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Icelandic government slammed for banking crisis

'Extreme negligence' led to the IceSave collapse


An independent commission has concluded that ‘extreme negligence’ and possible illegal activity led to a meltdown of the Icelandic economy.

The report by the Truth Commission, which was set up by the Icelandic government, states that a failure to rein in the country’s three leading banks, including IceSave’s parent bank Landsbanki, contributed to the crisis. The report also accused the banks of being too eager to lend to their parent companies. These institutions were the biggest borrowers, and used the loans to buy shares in the banks, thereby inflating the worth of their stock. 

The commission found that around a quarter of the banks’ capital was financed by their own lending. The banks are accused in the commission’s 2,000-page report of illegal share-price manipulation and exaggerating the value of assets.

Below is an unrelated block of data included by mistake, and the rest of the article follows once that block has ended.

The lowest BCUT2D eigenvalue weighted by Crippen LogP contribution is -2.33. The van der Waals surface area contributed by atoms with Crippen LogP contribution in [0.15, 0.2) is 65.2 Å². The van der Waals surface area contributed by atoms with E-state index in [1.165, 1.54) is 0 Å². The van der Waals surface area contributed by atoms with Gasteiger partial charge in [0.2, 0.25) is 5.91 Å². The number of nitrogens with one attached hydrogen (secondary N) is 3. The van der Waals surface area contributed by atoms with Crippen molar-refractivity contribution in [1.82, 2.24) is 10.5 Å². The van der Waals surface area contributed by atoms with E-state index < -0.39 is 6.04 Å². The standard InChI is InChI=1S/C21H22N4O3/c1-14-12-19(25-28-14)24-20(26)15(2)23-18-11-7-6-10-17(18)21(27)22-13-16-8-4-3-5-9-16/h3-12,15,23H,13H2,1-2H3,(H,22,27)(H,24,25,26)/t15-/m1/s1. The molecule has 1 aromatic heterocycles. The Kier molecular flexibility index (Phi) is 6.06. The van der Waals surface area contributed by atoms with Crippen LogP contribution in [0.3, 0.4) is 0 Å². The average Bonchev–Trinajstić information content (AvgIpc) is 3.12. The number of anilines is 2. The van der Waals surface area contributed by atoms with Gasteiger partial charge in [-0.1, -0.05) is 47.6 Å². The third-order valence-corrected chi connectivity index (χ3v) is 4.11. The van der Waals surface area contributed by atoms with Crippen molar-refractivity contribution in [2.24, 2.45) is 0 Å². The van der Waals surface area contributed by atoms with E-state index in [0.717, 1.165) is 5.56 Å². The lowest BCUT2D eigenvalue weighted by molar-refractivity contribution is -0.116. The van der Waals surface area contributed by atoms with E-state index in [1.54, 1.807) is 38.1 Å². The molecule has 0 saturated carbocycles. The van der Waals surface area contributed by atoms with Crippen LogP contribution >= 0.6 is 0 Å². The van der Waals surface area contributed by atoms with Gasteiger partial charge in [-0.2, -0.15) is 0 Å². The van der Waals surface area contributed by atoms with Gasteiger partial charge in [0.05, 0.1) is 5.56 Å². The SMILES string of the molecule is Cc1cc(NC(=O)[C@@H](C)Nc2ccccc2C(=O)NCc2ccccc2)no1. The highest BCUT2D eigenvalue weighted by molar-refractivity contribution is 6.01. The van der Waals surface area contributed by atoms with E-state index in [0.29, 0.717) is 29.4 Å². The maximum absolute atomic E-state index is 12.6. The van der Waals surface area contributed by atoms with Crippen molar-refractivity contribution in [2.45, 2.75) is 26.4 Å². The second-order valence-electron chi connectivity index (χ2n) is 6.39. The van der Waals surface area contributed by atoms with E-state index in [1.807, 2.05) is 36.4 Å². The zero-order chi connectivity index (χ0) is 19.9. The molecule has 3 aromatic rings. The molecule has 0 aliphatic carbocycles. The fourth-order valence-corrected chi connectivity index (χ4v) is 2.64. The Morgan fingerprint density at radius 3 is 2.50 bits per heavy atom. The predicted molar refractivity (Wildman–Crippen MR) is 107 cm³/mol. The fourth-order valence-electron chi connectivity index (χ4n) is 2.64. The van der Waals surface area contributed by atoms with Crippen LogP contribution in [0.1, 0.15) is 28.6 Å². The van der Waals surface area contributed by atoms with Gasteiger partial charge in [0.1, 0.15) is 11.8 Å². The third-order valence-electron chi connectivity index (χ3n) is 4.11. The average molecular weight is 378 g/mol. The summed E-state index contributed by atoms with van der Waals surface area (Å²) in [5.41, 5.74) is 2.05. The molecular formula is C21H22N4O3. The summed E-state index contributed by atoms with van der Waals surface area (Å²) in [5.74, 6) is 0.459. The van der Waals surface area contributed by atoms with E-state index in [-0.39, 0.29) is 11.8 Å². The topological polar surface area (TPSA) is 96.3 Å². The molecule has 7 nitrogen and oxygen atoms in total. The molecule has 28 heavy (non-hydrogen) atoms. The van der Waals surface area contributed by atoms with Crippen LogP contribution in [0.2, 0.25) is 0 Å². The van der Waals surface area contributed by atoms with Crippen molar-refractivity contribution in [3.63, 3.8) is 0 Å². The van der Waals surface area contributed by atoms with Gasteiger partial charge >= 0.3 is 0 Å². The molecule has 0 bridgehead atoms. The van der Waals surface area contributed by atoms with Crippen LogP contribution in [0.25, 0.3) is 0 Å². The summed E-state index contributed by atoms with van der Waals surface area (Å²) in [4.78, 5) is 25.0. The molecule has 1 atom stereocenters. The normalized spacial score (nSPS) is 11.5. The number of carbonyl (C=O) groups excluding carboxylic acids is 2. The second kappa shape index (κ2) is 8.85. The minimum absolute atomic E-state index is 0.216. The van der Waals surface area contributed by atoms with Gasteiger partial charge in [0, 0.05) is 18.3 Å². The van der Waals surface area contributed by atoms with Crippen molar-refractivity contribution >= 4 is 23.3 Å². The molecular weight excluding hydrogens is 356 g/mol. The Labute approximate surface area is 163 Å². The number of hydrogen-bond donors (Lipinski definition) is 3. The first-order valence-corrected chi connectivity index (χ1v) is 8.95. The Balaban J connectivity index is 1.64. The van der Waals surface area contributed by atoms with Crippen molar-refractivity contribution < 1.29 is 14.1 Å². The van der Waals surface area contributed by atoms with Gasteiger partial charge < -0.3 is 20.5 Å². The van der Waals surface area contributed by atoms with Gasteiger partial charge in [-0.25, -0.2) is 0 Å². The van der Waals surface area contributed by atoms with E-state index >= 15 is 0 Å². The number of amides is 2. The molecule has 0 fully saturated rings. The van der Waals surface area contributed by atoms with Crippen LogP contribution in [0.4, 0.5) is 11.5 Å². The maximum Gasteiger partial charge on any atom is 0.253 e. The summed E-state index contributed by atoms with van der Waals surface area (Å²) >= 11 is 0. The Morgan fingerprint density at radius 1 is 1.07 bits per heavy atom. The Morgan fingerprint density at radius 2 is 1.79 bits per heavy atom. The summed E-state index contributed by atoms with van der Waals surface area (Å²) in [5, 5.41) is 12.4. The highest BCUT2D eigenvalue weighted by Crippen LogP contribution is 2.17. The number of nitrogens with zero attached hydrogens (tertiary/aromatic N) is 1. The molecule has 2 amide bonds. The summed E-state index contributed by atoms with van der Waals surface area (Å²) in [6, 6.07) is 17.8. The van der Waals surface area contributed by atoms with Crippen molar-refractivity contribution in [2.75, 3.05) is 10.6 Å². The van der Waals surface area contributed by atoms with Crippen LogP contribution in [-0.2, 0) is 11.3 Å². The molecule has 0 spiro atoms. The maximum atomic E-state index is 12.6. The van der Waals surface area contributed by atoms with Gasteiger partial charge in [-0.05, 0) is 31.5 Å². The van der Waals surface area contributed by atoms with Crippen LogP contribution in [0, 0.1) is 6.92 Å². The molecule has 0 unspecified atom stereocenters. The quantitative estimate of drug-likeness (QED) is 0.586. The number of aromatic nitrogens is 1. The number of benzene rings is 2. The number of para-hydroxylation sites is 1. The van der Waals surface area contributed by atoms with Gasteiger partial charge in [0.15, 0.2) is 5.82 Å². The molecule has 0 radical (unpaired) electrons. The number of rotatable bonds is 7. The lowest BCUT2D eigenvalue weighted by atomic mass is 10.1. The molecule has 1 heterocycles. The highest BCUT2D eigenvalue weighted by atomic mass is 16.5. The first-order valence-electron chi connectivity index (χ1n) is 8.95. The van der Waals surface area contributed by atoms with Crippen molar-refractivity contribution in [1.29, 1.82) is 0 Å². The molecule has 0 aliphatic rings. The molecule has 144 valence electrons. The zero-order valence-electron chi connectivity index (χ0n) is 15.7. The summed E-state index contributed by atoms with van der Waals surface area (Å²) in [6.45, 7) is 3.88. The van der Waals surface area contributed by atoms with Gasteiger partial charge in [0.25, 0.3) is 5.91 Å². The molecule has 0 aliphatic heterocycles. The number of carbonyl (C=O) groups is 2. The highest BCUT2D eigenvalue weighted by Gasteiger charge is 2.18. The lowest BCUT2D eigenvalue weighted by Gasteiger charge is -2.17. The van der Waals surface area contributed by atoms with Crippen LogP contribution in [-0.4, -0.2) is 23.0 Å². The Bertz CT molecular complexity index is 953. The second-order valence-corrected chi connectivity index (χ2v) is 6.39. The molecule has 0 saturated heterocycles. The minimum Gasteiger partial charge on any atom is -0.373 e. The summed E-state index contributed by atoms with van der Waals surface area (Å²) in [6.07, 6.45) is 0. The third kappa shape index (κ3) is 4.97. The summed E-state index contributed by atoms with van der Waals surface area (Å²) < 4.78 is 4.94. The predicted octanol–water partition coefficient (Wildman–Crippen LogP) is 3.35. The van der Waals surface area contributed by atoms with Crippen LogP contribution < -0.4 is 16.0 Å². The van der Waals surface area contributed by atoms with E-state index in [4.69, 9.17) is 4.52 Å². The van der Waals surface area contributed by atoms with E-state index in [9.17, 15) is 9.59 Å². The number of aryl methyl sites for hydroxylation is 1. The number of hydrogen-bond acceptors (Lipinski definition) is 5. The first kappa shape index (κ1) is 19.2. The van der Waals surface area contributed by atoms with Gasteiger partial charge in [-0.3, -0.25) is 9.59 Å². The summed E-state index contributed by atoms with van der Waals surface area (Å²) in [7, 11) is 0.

Former Icelandic government prime minister Geir Haarde as well as then finance minister Árni Mathiesen and commerce minister Mathiesen Björgvin were among those singled out for criticism. 

IceSave victims

More than 400,000 UK consumers had savings with IceSave when Landsbanki collapsed in October 2008. They were forced to wait for up to eight weeks before they received a refund through the Financial Services Compensation Scheme (FSCS). The IceSave disaster highlighted the importance of splitting cash into sums that would be covered by the FSCS, currently £50,000 per authorised account provider. 

More information on how to protect savings can be found in the free Which? Protect your Savings advice guide

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